Interview with HelenKay

whengoodthingshappentobadboys.jpg In acknowledgement and appreciation of everyone who wrote us to say they’d like to see a review of HelenKay Dimon’s debut, When Good Things Happen to Bad Boys, we offer you instead an interview with HelenKay. Here at PBR we are committed to reviewing with journalistic integrity and part of that coda is: don’t review your friends. Does it happen elsewhere? Sure. But, we really believe in integrity and this just seemed like a no-no. People weren’t exactly lining up to agree to review HelenKay’s book on PBR. Probably had something to do with being afraid of her.
Oh, and HelenKay hears enough of Wendy’s opinions during the book writing process without having to bear them for the world to see.

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Hide In Plain Sight by Michele Albert

hideinplainsight.jpg HelenKay: Jumping into the middle of an ongoing romantic suspense series is a risky proposition. The plot is running. Backstories have been told. Many times the villian has appeared and disappeared, and it’s time to find him again. The fear is in being unable to keep up or, worse, in being unable to catch up and immerse. Hide in Plain Sight avoids many of those pitfalls by keeping a tight focus on this installment of the series.

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Are You Afraid? by Carla Cassidy

areyouafraid.jpgHelenKay: Romance and serial killers – two topics one might not view as being compatible. Books about one generally don’t sit on the shelves with books about the other. Sure, some authors write romantic suspense. Some write it very well. In most, the suspense centers around a crime or a murder. Some even touch on multiple murders. In Are You Afraid? you get a creepy serial killer. Scary and suspenseful – it’s all in here. So is a smart and realistic romance between two wounded and lonely people.

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Sleeping with the Agent by Gennita Low

sleepingwiththeagent.jpg Wendy:  Single title romances that bloom into multi-book connected series carry a terrible burden.  They must simultaneously stand alone, so that new-to-the-series readers can start at any point without feeling uninvited to the party, and they must effectively bridge the older books with the new, all the while setting up the books to come.  Failing at the first leaves readers in the dark at best, or wondering if the plot and conflict were setup and resolved in another book—or books—at worst.  Failing at the second makes writing a series pointless.  With Sleeping With The Agent, Gennita Low steps into this quagmire with somewhat successful results.  While the forward motion of the plot effectively and compellingly stands alone, characters and back stories established in prior books pique interest of the “Must all the books be read to understand the story?” variety.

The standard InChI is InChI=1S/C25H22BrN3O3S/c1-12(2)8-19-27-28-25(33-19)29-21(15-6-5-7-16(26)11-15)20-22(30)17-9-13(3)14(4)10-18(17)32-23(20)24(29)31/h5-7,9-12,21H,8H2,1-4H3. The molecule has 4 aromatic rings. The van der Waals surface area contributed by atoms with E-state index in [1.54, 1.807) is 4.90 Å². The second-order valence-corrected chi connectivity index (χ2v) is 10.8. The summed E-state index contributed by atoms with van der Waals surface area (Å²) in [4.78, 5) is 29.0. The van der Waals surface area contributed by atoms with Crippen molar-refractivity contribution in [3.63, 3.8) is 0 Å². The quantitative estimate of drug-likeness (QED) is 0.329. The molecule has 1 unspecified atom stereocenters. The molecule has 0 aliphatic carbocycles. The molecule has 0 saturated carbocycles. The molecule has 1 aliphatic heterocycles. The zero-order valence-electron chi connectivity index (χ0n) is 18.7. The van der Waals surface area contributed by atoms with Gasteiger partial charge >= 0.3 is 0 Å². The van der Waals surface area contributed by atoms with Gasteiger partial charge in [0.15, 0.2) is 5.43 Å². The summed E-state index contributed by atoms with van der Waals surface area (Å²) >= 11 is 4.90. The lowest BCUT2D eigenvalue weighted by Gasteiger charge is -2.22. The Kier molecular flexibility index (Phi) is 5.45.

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In Deep Voodoo by Stephanie Bond

indeepvoodoo.jpgWendy:  A dash of humor, a hint of quirkiness, equal parts murder and mayhem, plus a pinch of romance aren’t the right mix to make Stephanie Bond’s In Deep Voodoo a spellbinding read.  A few key ingredients are missing from this romantic suspense.  Bond seasons the story with a smidgeon of the paranormal when a heaping tablespoon of the otherworldly is called for.  The end product labors over casting suspicion on the large cast of characters, but not enough effort goes into making the Happily Ever After believable.

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She’s Got The Look by Leslie Kelly

shesgotthelook.jpg Wendy:  Leslie Kelly’s She’s Got The Look is yet another offering from HQN that reads more like a bloated category than like the single title romance the line claims to publish.  The book’s jacket copy would lead a reader to expect a romantic suspense, wherein the plot focuses on the men Melody Tanner chose for her “free pass” list—a list of men it’s ok for her to sleep with no questions asked—who begin to mysteriously and coincidentally turn up dead, leading Melody to fear for the number one man on the list: Nick Walker.  This, however, is not the case. 

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The Givenchy Code by Julie Kenner

thegivenchycode.jpg HelenKay:  Melanie Prescott – Mel to anyone who knows her – is a diehard Manhattanite with a passion for designer labels and solving puzzles.  She’s also unemployed and on the run from an assassin who claims they’re playing a game and she’s the prey.  No one bothered to tell Mel but she doesn’t have a choice but to join in when the bullets start flying and people she knows start dying. 

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Naked Truth by Amy Fetzer

nakedtruth.jpgHelenKay:  Naked Truth is a non-stop, fast-paced romantic adventure.  From the first page, Fetzer grabs the reader and drags her into the life of Alexa Galvin, an undercover CIA agent on the run and on her own.  If you like your romance quirky or light or funny, this probably isn’t the book for you.  If, instead, you look for romance mixed with suspense and delivered at a speed that leaves you breathless, this is your answer.

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